Novgorod the Great: a journey to the gold-domed Rus

Konstantin Chalabov, RIA Novosti
Velikiy Novgorod is one of Russia’s most historically significant cities. The city was first mentioned in the chronicles as early as 859. Located 342 miles to the northwest of the capital and 112 miles from St. Petersburg on the Volkhov River, the city was once the mightiest and richest princedom on Russian lands after Kiev. It is fastest and most convenient to travel by train from Moscow to Velikiy Novgorod. The federal Moscow-Petersburg highway passes through Novgorod but it is tiring behind the wheel; the quality of the pavement around Tver leaves a lot to be desired. The trip takes about 7-8 hours without a break. In any case, it is worth the time spent.

Despite its distance from the capital, Novgorod is especially beloved by tourists and is the country’s most important cultural center. If you wish to see the real Ancient Rus, then you must visit this place. Moreover, everything needed to comfortably see the city and its surroundings is in place: hotels, restaurants, even a sandy beach by a fortress wall in which hundreds of student-archeologists hold annual excavations. In spite of all the benefits of civilization that are available, its no use imagining that this is a modern, noisy megapolis. Finding yourself on its narrow provincial streets and its squares densely planted with trees, you will start to think that time stopped here long ago; small houses with gardens, old churches, and the brick walls of the Kremlin that haven’t changed since the day of its foundation and have stood here for centuries.

Today Velikiy Novgorod and its surroundings are known best of all for their cultural heritage. One of the richest ancient Russian lands and the only princedom that was not crushed and did not fall into decay during the 9th to 13th centuries, it has been praised for its architecture. No other city in Russia has preserved such a large number of stunning architectural monuments and monumental paintings; there are more than 50 of them here. In 1992, 37 of them were included on the UNESCO World Heritage Foundation list.

The city is located on the Volkhov River and divided by it into two parts: Torgovaya (Trade) on the right side and Sofiyskaya on the left side.

The main tourist attractions are located on the Sofiyskaya side. The Detinets (the name of the local Kremlin surrounding the old part of the city), the Granovitaya Palata (Chamber of Facets), the Church of Andrey Stratilat, and, of course, the marvelous Cathedral of Saint Sophia the Divine Wisdom, which the entire section of the city was named after, is located here.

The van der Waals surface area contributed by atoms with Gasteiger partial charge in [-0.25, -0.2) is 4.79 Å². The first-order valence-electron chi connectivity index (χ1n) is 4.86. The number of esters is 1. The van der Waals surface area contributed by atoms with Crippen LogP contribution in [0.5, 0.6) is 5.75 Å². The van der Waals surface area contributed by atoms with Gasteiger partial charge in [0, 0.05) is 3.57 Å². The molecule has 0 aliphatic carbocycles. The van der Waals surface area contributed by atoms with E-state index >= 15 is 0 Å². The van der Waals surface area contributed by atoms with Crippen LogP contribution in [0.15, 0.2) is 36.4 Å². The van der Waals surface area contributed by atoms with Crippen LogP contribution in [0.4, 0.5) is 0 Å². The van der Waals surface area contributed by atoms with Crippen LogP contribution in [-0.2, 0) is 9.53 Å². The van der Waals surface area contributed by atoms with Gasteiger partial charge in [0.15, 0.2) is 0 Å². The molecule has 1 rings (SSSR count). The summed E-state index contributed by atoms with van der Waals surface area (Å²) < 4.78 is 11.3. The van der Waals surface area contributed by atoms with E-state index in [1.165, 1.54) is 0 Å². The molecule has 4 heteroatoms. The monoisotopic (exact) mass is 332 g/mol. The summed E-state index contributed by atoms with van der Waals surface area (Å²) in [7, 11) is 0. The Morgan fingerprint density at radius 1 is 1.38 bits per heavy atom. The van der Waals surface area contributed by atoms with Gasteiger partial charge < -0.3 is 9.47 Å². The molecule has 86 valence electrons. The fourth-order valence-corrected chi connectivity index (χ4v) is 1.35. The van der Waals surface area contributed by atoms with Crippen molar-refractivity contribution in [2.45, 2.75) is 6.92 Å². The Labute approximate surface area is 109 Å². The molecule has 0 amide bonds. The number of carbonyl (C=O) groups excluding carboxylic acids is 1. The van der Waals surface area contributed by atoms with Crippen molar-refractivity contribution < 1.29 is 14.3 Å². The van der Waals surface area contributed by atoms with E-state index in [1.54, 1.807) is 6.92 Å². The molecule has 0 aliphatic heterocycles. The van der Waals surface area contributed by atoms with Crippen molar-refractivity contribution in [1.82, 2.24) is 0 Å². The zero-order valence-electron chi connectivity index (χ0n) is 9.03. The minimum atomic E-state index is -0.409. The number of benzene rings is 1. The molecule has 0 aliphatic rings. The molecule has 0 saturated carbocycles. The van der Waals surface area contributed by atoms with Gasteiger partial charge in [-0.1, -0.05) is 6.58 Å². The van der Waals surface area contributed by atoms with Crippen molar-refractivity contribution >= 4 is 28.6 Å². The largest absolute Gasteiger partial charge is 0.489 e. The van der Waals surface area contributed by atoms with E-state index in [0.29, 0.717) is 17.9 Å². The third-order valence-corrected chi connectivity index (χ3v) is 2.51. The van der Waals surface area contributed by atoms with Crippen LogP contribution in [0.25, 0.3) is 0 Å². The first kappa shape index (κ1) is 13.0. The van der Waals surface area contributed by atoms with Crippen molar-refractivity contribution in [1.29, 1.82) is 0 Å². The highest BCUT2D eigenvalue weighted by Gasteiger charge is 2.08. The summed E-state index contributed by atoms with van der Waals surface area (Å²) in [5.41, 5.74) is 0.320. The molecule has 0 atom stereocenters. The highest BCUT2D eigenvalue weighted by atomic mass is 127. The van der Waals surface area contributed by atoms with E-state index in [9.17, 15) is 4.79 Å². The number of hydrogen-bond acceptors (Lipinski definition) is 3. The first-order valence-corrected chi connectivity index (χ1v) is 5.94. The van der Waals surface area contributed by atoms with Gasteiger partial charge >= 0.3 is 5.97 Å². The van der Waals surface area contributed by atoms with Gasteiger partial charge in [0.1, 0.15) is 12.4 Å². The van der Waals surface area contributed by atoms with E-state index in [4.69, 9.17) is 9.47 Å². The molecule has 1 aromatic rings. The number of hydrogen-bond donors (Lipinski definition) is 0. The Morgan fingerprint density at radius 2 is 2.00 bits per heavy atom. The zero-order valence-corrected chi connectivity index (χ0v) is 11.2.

The scale of the cathedral is impressive. It was built between 1045-1050 after the form of a similarly grandiose cathedral in Kiev, then considered the main place of pilgrimage for Christians, and is the only 9th century architectural monument preserved down to this day. The excellent preservation of all of the monuments in this region is explained by the fact that the Novgorod lands, out of only a few did not undergo the Mongolian invasion in the 13th century and was left untouched.

The huge monument “Millennium of Russia,” cast in 1862, was installed on the broad, refined square in front of the cathedral in honor of the celebration of the state’s thousand-year anniversary. Ten centuries of history are represented in main events and figures.

On this side of the Volkhov is located the public offices building in which the Novgorod Museum of History, Architecture and Art can be found, with a stunning collection of ancient icons that are the original Russian cultural treasures.

The economic center and busiest area of the city, the Torg, was located for many centuries on the right bank of the river, across from the Detinets; this part of the city was named after it. The market stalls ran perpendicular to it from the bank of the Volkhov. In the 16th century approximately 1,800 shops were counted, not a small number even by today’s standards. Just behind the Torg were the “courtyards.” It was possible to find goods from all over the world here: on the site of the modern Hotel Russia, directly next to the Volkhov, was the Gothic Courtyard (established by merchants from the island of Gotland); nearby were the German, as well as the Pskov and Tver compounds. Along the shore there is a long row of piers where ships moored with goods.

During Soviet times, Novgorod was one of the few cities in the USSR where it was permitted to bring tourists on excursions.

It is now indicated in the majority of Western travel guides for Russia as the third most important city after St. Petersburg and Moscow. Notwithstanding the fact that the city’s situation is no longer as important as it was, the fame of its bygone greatness is known to all.

All rights reserved by Rossiyskaya Gazeta.

More exciting stories and videos on Russia Beyond's Facebook page

This website uses cookies. Click here to find out more.

Accept cookies